reason about the closedform solutions produced by a recurrence solver
(e.g., to prove assertions). This paper presents a method for
generating nonlinear invariants for general loops by analyzing
recurrence relations. The key components are an abstract domain for
reasoning about nonlinear arithmetic, a semanticsbased method for
extracting recurrence relations from loop bodies, and a recurrence
solver that avoids closed forms that involve complex or irrational
numbers.


Slides 
Strategy Synthesis for Linear Arithmetic Games
with Azadeh Farzan. POPL 2018.
This paper studies the strategy synthesis problem for games defined
within the theory of linear rational arithmetic. Two types of games
are considered. A satisfiability game, described by a
quantified formula, is played by two players that take turns
instantiating quantifiers. The objective of each player is to prove
(or disprove) satisfiability of the formula. A reachability
game, described by a pair of formulas defining the legal moves of
each player, is played by two players that take turns choosing
positionsrational vectors of some fixed dimension. The objective
of each player is to reach a position where the opposing player has no
legal moves (or to play the game forever). We give a complete
algorithm for synthesizing winning strategies for satisfiability games
and a semialgorithm for synthesizing winning strategies for
reachability games.


Slides 
A Symbolic Decision Procedure for Symbolic Alternating Automata
with Loris D'Antoni, and Fang Wang. MFPS 2017.
We introduce Symbolic Alternating Finite Automata (sAFA) as a
succinct and decidable model for describing sets of finite sequences
over arbitrary alphabets. Boolean operations over sAFAs have linear
complexity, which contrasts the quadratic cost of intersection and
union for nonalternating symbolic automata. Due to this succinctness,
emptiness and equivalence checking are PSpacehard. We introduce an
algorithm for checking the equivalence of two sAFAs based on
bisimulation up to congruence. This algorithm exploits the power of
SAT solvers to efficiently search the state space of the sAFAs.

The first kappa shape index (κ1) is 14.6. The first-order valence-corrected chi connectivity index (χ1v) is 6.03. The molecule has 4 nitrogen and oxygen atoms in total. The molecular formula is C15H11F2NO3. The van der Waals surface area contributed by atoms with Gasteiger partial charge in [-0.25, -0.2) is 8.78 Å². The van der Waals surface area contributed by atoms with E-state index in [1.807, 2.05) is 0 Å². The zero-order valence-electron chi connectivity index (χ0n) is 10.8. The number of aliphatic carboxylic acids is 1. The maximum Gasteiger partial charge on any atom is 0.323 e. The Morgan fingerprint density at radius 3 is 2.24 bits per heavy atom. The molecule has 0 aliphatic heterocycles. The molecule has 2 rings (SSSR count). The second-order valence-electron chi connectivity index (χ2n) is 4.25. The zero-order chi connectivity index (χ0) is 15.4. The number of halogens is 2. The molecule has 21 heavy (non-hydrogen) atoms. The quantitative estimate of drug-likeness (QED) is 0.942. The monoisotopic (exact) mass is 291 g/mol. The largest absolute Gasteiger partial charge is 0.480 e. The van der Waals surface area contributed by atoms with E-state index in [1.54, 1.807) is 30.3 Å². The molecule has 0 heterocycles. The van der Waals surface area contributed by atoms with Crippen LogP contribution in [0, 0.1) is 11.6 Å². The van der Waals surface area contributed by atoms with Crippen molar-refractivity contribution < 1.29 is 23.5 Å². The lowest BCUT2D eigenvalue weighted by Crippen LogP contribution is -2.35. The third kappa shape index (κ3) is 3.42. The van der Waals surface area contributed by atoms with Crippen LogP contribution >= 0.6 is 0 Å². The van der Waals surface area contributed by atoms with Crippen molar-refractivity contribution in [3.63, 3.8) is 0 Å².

Compositional Recurrence Analysis Revisited
with Jason Breck, Ashkan Boroujeni, and Tom Reps. PLDI 2017.
Compositional recurrence analysis (CRA) is a staticanalysis method
based on a combination of symbolic analysis and abstract
interpretation. CRA computes the meaning of a procedure following
Tarjan’s pathexpression method: first compute a regular expression
recognizing a set of paths through the procedure, then interpret that
regular expression within a suitable semantic algebra. This paper
introduces ICRA, an extension of CRA to recursive procedures. ICRA
overcomes the “impedance mismatch” between CRA, which relies on
representing program paths with regular languages, and the
contextfreelanguage underpinnings of contextsensitive analysis.


Slides 
Linear Arithmetic Satisfiability via Strategy Improvement
with Azadeh Farzan. IJCAI 2016.
This article presents a decision procedure for the theory of linear
rational arithmetic (and linear integer arithmetic), including
quantifiers. The algorithm is based on synthesizing winning
strategies for quantified formulas (interpreted as satisfiability
games) by mutual strategy improvement.


Slides 
Proving Liveness of Parameterized Programs
with Azadeh Farzan and Andreas Podelski.
LICS 2016.
Correctness of multithreaded programs typically requires that they
satisfy liveness properties. For example, a program may require that
no thread is starved of a shared resource, or that all threads
eventually agree on a single value. This paper presents a method for
proving that such liveness properties hold. Two particular challenges
addressed in this work are that (1) the correctness argument may rely
on global behaviour of the system (e.g., the correctness argument may
require that all threads collectively progress towards "the good
thing" rather than one thread progressing while the others do not
interfere), and (2) such programs are often designed to be executed by
any number of threads, and the desired liveness properties must hold
regardless of the number of threads that are active in the program.


Slides 
Compositional Recurrence Analysis
with Azadeh Farzan. FMCAD 2015.
This paper presents a new method for automatically generating
numerical invariants for imperative programs. The procedure computes a